A new study by a professor at a Florida university basically proves what so many of us have been thinking for years—there’s no connection between violent video games (and movies) and real-life violence.
According to a press release, Stetson University professor Christopher Ferguson looked at the following in his study:
- Movie violence and homicide rates between 1920 and 2005
- Video game violence consumption and its relationship to youth violence rates from 1996-2011
And when it was all said and done, “He found that societal consumption of media violence is not predictive of increased violence rates in society.”
To give a bit more information on the video game violence portion of the study, Ferguson looked at the correlation between “the violent content of the most popular video games for the years 1996-2011″ and “federal data on youth violence during the same years.” He found that the consumption of violent video games actually correlated with a decline in violence among the youth. That being said, “it was concluded that such a correlation is most likely due to chance and does not indicate video games caused the decline in youth violence.” In other words, the youth didn’t become less violent because they were playing violent games.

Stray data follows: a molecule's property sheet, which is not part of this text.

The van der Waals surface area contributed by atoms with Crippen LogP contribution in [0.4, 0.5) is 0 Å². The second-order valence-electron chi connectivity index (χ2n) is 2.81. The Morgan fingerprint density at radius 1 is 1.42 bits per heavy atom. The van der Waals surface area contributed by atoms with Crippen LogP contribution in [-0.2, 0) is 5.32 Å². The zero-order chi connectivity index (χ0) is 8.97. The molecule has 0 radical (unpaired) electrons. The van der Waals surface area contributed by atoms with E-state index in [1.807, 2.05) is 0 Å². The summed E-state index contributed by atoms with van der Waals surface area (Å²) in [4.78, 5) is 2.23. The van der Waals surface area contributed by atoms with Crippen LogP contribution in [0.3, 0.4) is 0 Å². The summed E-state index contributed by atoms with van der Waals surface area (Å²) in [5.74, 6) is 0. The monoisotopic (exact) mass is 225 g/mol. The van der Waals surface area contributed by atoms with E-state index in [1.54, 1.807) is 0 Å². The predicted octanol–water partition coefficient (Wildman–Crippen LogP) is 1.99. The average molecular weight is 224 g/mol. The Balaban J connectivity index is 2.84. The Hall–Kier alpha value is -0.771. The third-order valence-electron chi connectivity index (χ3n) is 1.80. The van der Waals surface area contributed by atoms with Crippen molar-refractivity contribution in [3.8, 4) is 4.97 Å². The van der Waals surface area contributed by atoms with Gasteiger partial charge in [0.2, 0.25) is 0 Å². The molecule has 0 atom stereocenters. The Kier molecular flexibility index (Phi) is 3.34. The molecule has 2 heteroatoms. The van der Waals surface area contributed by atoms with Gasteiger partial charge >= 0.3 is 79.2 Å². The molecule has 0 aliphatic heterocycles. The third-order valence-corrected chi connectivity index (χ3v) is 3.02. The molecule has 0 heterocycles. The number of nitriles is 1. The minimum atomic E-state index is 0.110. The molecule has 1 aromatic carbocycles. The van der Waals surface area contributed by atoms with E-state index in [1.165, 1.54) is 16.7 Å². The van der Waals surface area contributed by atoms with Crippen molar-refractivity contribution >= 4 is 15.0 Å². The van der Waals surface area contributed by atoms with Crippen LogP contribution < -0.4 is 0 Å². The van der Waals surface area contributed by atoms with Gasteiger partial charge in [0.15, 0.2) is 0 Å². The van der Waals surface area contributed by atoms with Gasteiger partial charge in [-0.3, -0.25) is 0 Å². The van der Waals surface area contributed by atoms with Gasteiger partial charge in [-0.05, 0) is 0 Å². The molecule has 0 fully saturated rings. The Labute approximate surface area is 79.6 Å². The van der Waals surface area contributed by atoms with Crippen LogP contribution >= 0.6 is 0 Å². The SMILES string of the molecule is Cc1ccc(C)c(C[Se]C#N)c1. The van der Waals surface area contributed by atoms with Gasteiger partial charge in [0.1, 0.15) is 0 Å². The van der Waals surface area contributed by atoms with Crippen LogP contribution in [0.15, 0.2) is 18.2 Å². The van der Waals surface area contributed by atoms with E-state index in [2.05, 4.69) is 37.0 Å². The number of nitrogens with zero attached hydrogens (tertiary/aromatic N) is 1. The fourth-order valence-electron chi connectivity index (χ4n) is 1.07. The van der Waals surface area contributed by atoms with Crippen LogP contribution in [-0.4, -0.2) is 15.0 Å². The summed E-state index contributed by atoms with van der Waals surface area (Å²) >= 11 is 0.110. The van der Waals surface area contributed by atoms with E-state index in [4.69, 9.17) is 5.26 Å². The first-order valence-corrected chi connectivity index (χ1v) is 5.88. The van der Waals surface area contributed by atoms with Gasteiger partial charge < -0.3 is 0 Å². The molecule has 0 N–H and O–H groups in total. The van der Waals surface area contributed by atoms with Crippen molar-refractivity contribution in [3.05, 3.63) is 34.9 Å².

Here’s what Ferguson had to say about his findings:
“Society has a limited amount of resources and attention to devote to the problem of reducing crime. There is a risk that identifying the wrong problem, such as media violence, may distract society from more pressing concerns such as poverty, education and vocational disparities and mental health.
“This research may help society focus on issues that really matter and avoid devoting unnecessary resources to the pursuit of moral agendas with little practical value.”
I’m going to keep my own personal feelings out of all this, but I encourage a healthy discussion of this topic in the comments if you feel moved to do so.
Also, yes, I chose the above image from the Grand Theft Auto series for a reason. It is, without question, the most obvious choice, as it’s easily the most popular video game franchise alongside Call of Duty in terms of sales. Sure, there have been games with more violent/over-the-top imagery, but how many people do you know that played (and actually enjoyed) the Manhunt games? Not many, right? I’ll admit that I gave the first one a chance, but it was way too dull and slow to maintain my attention. Also, the brutal ways in which you killed people just felt, well, wrong.